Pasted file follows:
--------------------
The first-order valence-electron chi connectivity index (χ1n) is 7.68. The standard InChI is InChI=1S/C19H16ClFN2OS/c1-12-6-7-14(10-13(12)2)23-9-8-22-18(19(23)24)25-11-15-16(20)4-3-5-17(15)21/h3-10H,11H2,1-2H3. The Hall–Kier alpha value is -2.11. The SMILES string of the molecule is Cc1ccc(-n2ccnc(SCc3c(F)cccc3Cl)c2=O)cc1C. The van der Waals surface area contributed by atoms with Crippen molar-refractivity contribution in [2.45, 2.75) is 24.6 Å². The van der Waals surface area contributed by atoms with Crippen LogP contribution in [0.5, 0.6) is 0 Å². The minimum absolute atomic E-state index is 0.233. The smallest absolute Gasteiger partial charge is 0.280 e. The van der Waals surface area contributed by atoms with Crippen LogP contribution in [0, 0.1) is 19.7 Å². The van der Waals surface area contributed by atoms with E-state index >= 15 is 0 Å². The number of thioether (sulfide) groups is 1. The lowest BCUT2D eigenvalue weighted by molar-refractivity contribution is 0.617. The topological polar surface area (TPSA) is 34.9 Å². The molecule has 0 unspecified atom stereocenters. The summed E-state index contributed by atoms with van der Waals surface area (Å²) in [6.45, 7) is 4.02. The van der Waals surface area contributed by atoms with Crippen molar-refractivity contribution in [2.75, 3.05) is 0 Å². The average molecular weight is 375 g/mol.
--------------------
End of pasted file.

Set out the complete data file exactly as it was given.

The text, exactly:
The first-order valence-electron chi connectivity index (χ1n) is 7.68. The standard InChI is InChI=1S/C19H16ClFN2OS/c1-12-6-7-14(10-13(12)2)23-9-8-22-18(19(23)24)25-11-15-16(20)4-3-5-17(15)21/h3-10H,11H2,1-2H3. The Hall–Kier alpha value is -2.11. The SMILES string of the molecule is Cc1ccc(-n2ccnc(SCc3c(F)cccc3Cl)c2=O)cc1C. The van der Waals surface area contributed by atoms with Crippen molar-refractivity contribution in [2.45, 2.75) is 24.6 Å². The van der Waals surface area contributed by atoms with Crippen LogP contribution in [0.5, 0.6) is 0 Å². The minimum absolute atomic E-state index is 0.233. The smallest absolute Gasteiger partial charge is 0.280 e. The van der Waals surface area contributed by atoms with Crippen LogP contribution in [0, 0.1) is 19.7 Å². The van der Waals surface area contributed by atoms with E-state index >= 15 is 0 Å². The number of thioether (sulfide) groups is 1. The lowest BCUT2D eigenvalue weighted by molar-refractivity contribution is 0.617. The topological polar surface area (TPSA) is 34.9 Å². The molecule has 0 unspecified atom stereocenters. The summed E-state index contributed by atoms with van der Waals surface area (Å²) in [6.45, 7) is 4.02. The van der Waals surface area contributed by atoms with Crippen molar-refractivity contribution in [2.75, 3.05) is 0 Å². The average molecular weight is 375 g/mol.